The pro-life principles of President Bush have often been questioned (not least in these pages), but, in late August, the President confounded his critics and firmly established his credentials as the most pro-life occupant of the Oval Office since Bill Clinton.

In 1999, the Food and Drug Administration approved “Plan B,” the “morning-after pill,” for prescription use.  Essentially just a massive dosage of the hormones found in standard birth-control pills, Plan B, taken within 72 hours of sexual intercourse, prevents pregnancy in two ways: first, by frustrating fertilization; and, failing that, by keeping the fertilized egg—the embryo—from implanting in the womb.  In other words, the drug sometimes acts as a contraceptive and sometimes as an abortifacient, just as standard birth-control pills do.

The acting commissioner of the FDA, Andrew Von Eschenbach, had announced at the end of July (the day before his confirmation hearing) that he would consider approving Plan B for over-the-counter use by women over the age of 18.  Then, during an August 21 news conference, President Bush declared that “I believe that Plan B ought to be—ought to require a prescription for minors.  That’s what I believe.”  In case there was any doubt about where he stood, he added that he supported “Andy’s decisions.”

Three days later, the FDA approved the application by Barr Laboratories, maker of Plan B.

In the days that followed, the same pro-life groups who had, a month before, applauded the President’s “courageous” decision to veto funding for expanded embryonic stem-cell research expressed their dismay over this turn of events.  They failed, however, to understand the subtlety of President Bush’s actions in defense of life.  As luck would have it, Robert T. Miller, an assistant professor at the Villanova University School of Law, was ready to explain it to us on the First Things blog.

“People in the pro-life movement,” Miller wrote, “need to keep their heads and realize that there are legal and political realities that limit an officeholder’s freedom.”  St. Thomas More, he argued, understood this well, and he quoted from More’s Utopia: “In a commonwealth and in the councils of princes, if ill opinions cannot be quite rooted out, and you cannot cure some received vice according to your wishes, you must not therefore abandon the commonwealth, for the same reasons you should not forsake the ship in a storm because you cannot command the winds. . . . You ought rather to cast about and to manage things with all the dexterity in your power, so that if you are not able to make them go well they may be as little ill as possible.”

In other words, what Miller understood, and those poor benighted pro-lifers did not, is that principles mean nothing if you don’t have the power to impose them.  Senators Hillary Clinton (D-NY) and Patty Murray (D-WA) were holding up Andrew Von Eschenbach’s confirmation over Plan B.  After he announced that he would approve Plan B for over-the-counter use, his confirmation proceeded.  A simple compromise allowed the Bush administration to win that battle.  Now that Von Eschenbach’s confirmation is assured, think of how many babies he will be able to save when the next abortifacient drug comes up for approval!  It’s the happiest ending since the Man for All Seasons made his little compromise and agreed to swear his allegiance to the Act of Succession, thus living to fight another day.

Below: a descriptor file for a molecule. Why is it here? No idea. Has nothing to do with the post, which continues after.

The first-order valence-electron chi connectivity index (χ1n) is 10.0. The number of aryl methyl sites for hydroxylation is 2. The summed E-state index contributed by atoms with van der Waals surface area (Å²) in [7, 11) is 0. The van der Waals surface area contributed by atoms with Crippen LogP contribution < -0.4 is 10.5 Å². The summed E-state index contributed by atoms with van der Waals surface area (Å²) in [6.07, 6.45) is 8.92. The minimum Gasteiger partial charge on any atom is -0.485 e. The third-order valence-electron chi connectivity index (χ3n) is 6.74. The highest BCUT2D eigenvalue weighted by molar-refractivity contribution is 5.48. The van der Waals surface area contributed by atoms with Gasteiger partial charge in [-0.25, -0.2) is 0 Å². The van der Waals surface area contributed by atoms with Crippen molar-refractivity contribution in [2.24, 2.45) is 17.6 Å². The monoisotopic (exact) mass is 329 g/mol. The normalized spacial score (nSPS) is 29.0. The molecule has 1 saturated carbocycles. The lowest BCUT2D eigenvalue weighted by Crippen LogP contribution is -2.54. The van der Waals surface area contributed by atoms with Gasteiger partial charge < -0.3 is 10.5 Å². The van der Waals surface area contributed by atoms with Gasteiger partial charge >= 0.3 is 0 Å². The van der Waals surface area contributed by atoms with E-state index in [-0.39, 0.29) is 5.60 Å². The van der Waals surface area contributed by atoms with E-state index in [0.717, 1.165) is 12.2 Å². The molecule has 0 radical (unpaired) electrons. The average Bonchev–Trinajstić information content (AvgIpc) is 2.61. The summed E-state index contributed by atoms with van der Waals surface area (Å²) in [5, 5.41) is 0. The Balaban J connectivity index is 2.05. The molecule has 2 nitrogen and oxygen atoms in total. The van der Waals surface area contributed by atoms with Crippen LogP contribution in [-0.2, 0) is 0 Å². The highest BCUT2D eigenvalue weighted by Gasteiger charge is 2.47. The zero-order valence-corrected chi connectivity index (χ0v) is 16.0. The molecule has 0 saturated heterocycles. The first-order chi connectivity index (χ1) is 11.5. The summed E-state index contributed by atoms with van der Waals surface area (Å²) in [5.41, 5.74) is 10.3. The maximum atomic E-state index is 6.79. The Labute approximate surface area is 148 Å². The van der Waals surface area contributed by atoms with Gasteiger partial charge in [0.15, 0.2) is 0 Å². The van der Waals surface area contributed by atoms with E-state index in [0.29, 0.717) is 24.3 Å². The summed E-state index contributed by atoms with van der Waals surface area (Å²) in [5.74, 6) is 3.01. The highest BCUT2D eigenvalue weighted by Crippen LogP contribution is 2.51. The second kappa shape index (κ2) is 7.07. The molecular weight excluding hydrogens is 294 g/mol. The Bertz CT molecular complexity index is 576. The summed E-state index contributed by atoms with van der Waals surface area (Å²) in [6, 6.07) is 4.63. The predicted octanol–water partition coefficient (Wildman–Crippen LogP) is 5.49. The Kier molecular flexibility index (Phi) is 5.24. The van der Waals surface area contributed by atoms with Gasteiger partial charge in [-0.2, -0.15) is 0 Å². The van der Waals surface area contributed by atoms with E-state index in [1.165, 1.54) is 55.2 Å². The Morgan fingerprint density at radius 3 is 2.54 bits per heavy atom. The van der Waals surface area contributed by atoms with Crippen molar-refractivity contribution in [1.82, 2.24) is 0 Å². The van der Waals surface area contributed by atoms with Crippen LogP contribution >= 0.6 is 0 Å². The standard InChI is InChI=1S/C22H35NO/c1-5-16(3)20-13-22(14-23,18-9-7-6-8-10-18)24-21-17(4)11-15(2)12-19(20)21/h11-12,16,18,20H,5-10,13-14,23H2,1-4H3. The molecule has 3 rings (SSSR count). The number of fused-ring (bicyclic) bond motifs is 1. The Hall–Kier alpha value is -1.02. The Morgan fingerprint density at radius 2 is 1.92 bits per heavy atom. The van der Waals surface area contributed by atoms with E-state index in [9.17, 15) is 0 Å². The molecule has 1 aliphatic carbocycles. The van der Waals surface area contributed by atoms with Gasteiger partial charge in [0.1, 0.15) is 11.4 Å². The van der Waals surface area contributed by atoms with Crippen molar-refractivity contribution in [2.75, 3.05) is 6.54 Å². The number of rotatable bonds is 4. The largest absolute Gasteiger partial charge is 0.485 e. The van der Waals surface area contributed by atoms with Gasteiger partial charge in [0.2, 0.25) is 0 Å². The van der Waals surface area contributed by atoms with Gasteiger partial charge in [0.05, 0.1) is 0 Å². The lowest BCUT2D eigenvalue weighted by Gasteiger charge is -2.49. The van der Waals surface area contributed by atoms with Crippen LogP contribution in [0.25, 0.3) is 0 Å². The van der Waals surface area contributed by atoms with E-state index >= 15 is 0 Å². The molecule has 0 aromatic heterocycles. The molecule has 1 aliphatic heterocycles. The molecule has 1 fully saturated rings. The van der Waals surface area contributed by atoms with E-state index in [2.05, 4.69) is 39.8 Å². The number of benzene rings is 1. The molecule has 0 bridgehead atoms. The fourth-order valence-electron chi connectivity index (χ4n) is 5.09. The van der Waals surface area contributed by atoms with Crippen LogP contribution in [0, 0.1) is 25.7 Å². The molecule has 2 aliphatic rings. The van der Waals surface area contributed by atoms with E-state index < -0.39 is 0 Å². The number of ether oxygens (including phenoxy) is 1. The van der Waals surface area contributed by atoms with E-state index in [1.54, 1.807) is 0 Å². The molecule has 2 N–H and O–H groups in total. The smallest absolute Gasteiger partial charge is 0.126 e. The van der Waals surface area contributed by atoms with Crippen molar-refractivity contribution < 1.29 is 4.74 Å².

What’s that?  You say it didn’t happen that way?  Thomas More went to his death rather than swear the oath?  Surely you must be mistaken.  After all, if President Bush wasn’t following More in compromising his principles in order to save them, that would mean that he really has no problem with the widespread over-the-counter use of Plan B, which will lead to countless abortions of children conceived the way that God intended.  And that would suggest that his commitment to the right to life of embryos created in test tubes—embryos he surely must realize should never have been created in the first place—might be nothing more than election-year rhetoric.  You can’t really expect a loyal Republican to contemplate—much less believe—such an outlandish idea, can you?

Quick—call Robert Bolt!  We need a rewrite.  We have a few weeks left before the midterm elections.  What?  He died over a decade ago?  Then get me Stephen Colbert!  With a little truthiness, St. Thomas More might still be able to save the day.